The Epic Battle That Began with a Weird Juggling Act

The Epic Battle That Began with a Weird Juggling Act

No one wants to fight a crazy dude. Even if youve already mentally prepared yourself to take some damage in a physical fight, if you figure out that your opponent is a certified freak, you might instead offer a ceasefire. You just know that biting and pulling of sensitive parts will be involved. Now imagine this on the grandest scale: Two sides gearing up for a historical battle, nerves at an all-time high, archers ready, when the opposition sends out a single man to do some weird shit. Your tactics melt like butter, replaced with a mixture of confusion and rage.

Thats exactly what happened at the Battle of Hastings in the year 1066. This wasnt some side-pot squabble, either. It was a showdown between English and Norman soldiers that would end with the Normans taking control of England. A battle in which the first blow was struck not by a brave commander, or charging foot soldier, but by a minstrel immediately after a juggling act. The madman in question was a guy by the name of Taillefer.

With troops at the ready, but the battle not yet begun, Taillefer saw his time to shine, and walked out solo into no-mans-land. He started singing a song called the “Chanson de Roland,” a modern performance of which is linked above, and is a certified banger. This wasnt entirely outlandish, given that its not like songs werent often used to motivate warriors into battle. What was weird was that, at the same time, he began a sword-and-spear juggling act, that, according to records, was extremely cool.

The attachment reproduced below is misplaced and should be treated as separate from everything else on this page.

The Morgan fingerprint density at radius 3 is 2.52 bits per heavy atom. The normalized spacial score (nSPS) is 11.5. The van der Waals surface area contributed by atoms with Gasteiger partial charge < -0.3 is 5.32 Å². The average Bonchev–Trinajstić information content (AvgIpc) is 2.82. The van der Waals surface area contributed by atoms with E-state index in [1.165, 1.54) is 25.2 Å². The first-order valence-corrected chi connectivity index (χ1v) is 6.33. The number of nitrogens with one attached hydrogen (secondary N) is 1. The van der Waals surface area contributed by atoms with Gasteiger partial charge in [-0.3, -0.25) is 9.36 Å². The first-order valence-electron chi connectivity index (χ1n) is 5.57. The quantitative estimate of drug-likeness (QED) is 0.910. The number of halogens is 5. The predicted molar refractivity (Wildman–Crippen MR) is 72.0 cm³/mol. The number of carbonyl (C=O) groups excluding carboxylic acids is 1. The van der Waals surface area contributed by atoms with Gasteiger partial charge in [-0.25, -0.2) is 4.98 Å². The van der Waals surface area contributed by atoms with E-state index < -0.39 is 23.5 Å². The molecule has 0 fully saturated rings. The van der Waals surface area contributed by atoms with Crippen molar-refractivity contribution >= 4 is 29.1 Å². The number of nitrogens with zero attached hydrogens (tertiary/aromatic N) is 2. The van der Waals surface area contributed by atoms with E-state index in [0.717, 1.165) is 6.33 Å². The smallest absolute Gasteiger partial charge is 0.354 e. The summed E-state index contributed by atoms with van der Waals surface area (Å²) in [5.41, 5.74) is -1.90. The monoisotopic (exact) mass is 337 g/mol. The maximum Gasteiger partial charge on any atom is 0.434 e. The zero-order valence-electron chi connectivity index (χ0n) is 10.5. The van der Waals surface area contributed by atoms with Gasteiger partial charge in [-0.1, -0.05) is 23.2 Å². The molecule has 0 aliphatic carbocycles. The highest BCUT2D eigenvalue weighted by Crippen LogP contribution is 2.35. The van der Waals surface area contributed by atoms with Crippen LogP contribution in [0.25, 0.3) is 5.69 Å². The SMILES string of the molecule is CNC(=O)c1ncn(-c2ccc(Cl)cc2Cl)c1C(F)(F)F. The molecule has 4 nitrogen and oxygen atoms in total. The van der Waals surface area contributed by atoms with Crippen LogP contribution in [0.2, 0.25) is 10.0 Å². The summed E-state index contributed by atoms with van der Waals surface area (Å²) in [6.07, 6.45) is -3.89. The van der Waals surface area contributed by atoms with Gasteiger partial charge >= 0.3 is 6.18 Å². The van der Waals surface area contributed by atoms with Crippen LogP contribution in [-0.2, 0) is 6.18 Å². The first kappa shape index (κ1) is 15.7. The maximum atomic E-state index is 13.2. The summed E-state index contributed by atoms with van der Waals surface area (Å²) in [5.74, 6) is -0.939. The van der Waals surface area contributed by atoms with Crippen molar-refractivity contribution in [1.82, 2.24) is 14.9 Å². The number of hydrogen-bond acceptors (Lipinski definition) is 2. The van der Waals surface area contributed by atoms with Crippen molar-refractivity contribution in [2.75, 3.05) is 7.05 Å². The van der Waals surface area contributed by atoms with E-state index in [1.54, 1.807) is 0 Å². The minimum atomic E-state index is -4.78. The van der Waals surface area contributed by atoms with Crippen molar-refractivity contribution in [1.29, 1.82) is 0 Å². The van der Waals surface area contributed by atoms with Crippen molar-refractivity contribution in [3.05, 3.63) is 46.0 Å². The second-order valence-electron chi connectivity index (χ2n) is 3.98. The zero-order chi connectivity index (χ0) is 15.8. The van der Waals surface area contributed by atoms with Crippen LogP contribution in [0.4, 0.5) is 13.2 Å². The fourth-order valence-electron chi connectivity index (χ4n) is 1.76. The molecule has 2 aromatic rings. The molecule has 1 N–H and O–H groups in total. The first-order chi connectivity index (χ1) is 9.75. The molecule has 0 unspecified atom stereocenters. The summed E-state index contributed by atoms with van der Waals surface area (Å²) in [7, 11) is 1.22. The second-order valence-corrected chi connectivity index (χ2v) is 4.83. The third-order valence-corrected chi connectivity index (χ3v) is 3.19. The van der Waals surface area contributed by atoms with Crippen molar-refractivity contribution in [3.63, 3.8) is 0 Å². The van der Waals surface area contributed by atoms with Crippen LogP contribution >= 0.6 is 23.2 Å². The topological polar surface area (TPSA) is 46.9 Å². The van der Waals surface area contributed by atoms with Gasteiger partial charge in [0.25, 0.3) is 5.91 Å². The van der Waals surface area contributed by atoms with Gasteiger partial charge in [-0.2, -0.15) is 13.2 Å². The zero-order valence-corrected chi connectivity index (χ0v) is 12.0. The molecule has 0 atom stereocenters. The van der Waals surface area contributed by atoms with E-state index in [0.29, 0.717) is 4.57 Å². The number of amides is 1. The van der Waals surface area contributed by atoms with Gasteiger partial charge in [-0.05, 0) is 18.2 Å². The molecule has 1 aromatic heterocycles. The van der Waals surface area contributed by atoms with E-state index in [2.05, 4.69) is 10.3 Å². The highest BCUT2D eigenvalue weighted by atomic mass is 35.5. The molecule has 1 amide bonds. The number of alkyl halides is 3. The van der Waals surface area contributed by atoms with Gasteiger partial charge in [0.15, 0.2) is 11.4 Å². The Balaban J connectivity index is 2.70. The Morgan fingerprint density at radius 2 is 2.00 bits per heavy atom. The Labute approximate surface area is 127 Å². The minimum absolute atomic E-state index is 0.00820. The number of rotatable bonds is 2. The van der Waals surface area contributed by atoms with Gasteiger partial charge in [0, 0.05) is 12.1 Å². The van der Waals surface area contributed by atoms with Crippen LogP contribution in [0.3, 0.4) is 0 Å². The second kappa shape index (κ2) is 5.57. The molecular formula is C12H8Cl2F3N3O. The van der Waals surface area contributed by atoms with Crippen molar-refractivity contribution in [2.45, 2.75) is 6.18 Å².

Historian Geoffrey Gaimar offers a description of Taillefers little pre-battle show in his book History of the English: “His name was Taillefer, a minstrel-juggler of considerable courage, who was armed and mounted on a fine horse — an intrepid and noble warrior. Placing himself in front of the others, he performed amazing feats before the English: he seized his spear by the butt just as it if had been a little stick, threw it high up into the air and caught it again by its point as it fell. Three times he tossed the spear in this way, and by the time he raised it for a fourth time, he had come so close that he hurled it straight into the English, and wounded one of the English troops as it drove into his body. He then stepped back, drew his sword, threw it high into the air and caught it again as it fell. People who saw him do this said to each other that the feats he was performing before their eyes were nothing short of magic.”

The guy did the medieval equivalent of whipping around a butterfly knife and then stabbing it straight into a dudes gut. I have never been sadder that the video camera was invented so late. Of course, once hed hurled his juggling spear into the opposing forces, shit was properly on, and Taillefer was, unsurprisingly, overrun and killed. But we can be sure that upon entering Norman Valhalla (which I guess is just regular heaven?), he dropped a “that was pretty sick, right?”

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